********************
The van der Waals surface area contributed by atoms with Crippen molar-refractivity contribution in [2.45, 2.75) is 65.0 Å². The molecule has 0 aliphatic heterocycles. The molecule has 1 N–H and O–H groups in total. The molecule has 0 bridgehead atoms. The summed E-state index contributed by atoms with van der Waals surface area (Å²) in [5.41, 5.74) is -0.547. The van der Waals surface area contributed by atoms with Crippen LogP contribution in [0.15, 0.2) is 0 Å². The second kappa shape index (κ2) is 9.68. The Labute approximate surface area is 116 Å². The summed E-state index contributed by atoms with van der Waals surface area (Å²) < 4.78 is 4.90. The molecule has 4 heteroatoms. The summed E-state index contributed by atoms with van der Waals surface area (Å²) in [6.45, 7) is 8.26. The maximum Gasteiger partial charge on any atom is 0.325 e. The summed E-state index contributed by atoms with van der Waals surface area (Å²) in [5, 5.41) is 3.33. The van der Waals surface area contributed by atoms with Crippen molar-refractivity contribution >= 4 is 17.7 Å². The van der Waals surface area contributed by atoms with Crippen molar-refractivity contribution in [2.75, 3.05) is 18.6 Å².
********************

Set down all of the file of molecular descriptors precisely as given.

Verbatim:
The van der Waals surface area contributed by atoms with Crippen molar-refractivity contribution in [2.45, 2.75) is 65.0 Å². The molecule has 0 aliphatic heterocycles. The molecule has 1 N–H and O–H groups in total. The molecule has 0 bridgehead atoms. The summed E-state index contributed by atoms with van der Waals surface area (Å²) in [5.41, 5.74) is -0.547. The van der Waals surface area contributed by atoms with Crippen LogP contribution in [0.15, 0.2) is 0 Å². The second kappa shape index (κ2) is 9.68. The Labute approximate surface area is 116 Å². The summed E-state index contributed by atoms with van der Waals surface area (Å²) < 4.78 is 4.90. The molecule has 4 heteroatoms. The summed E-state index contributed by atoms with van der Waals surface area (Å²) in [6.45, 7) is 8.26. The maximum Gasteiger partial charge on any atom is 0.325 e. The summed E-state index contributed by atoms with van der Waals surface area (Å²) in [5, 5.41) is 3.33. The van der Waals surface area contributed by atoms with Crippen molar-refractivity contribution >= 4 is 17.7 Å². The van der Waals surface area contributed by atoms with Crippen molar-refractivity contribution in [2.75, 3.05) is 18.6 Å².